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Descripción de editorial
A NEW YORK TIMES EDITORS' CHOICE
NAMED A BEST BOOK OF THE YEAR BY TIME , NPR, AND GOOD HOUSEKEEPING
“A sensational new book [that] tries to figure out whether it's possible to live an ethical life in a capitalist society. . . . The results are enthralling.” —Associated Press
A timely and arresting new look at affluence by the New York Times bestselling author.
“My adult life can be divided into two distinct parts,” Eula Biss writes, “the time before I owned a washing machine and the time after.” Having just purchased her first home, the poet and essayist now embarks on a provocative exploration of the value system she has bought into. Through a series of engaging exchanges— in libraries and laundromats, over barstools and backyard fences— she examines our assumptions about class and property and the ways we internalize the demands of capitalism. Described by The New York Times as a writer who “advances from all sides, like a chess player,” Biss offers an uncommonly immersive and deeply revealing new portrait of work and luxury, of accumulation and consumption, of the value of time and how we spend it. Ranging from IKEA to Beyoncé to Pokemon, Biss asks, of both herself and her class, “In what have we invested?”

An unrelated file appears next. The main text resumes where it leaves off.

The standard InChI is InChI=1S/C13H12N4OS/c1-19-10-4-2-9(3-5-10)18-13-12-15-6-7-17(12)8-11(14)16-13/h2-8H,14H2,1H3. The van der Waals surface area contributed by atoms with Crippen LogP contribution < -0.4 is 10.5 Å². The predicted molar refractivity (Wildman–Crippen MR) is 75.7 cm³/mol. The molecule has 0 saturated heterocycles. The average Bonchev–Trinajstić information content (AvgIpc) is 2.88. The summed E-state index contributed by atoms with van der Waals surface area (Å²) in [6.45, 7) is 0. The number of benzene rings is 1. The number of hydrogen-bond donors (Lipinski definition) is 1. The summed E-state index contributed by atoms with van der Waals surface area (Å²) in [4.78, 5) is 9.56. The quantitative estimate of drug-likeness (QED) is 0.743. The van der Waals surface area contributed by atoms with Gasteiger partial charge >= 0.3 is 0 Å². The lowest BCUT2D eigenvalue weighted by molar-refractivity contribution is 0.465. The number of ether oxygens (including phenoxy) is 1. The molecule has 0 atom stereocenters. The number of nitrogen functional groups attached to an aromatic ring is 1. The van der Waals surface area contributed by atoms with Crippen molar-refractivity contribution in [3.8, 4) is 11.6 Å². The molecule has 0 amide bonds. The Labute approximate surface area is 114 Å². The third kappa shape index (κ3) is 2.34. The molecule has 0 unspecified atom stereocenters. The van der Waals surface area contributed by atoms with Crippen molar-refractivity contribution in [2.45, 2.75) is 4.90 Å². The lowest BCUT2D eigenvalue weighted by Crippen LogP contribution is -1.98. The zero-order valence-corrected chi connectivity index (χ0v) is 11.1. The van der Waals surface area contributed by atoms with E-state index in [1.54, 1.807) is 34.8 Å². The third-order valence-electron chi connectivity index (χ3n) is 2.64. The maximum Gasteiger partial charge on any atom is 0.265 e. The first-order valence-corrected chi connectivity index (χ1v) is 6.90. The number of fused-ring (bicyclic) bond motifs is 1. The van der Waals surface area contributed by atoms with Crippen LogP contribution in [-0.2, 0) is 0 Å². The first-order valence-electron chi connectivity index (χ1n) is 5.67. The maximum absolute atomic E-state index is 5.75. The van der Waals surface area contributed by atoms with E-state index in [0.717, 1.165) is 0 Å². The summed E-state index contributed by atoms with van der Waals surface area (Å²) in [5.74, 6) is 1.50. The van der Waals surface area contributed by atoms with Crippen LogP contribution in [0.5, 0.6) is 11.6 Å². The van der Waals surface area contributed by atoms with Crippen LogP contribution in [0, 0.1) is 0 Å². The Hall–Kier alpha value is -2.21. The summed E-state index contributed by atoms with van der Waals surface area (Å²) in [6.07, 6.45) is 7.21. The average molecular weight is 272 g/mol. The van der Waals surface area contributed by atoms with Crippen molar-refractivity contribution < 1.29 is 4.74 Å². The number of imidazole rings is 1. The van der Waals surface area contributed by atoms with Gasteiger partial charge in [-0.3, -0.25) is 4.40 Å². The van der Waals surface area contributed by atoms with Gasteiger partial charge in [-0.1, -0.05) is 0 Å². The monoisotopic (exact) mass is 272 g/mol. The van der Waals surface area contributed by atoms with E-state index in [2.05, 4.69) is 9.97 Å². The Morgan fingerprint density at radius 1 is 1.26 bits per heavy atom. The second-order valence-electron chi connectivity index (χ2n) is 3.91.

Biss (On Immunity) delivers a stylish, meditative inquiry into the function and meaning of 21st-century capitalism, inspired by becoming a homeowner for the first time. In essay-length ruminations divided into four sections ("Consumption," "Work," "Investment," and "Accounting"), Biss draws from incidents in her own life as an upper-middle-class Chicagoan and engages with works of literature, history, sociology, economics, and psychology. Disillusionment with items in a furniture store prompts a consideration of cultural critic Lewis Hyde and "the strange unspecific desire" of consumerism. Biss also reflects on her young son's education in the difference between cost and value as he earns the money to purchase and trade Pok mon cards with his friends. She examines women's labor through the works of Marxist social scientist Silvia Federici, novelist Virginia Woolf, and authors Joan Didion and Gertrude Stein, and analyzes popular culture, including the contract dispute behind Donna Summer's song "She Works Hard for the Money" and the anti-capitalist messages of Scooby-Doo, Where Are You? Biss doesn't shy away from acknowledging her own privilege, and laces her reflections with unexpected insights and a sharp yet ingratiating sense of humor, though she doesn't push too hard for change, either in her own life or her readers'. Still, this eloquent, well-informed account recasts the everyday world in a sharp new light.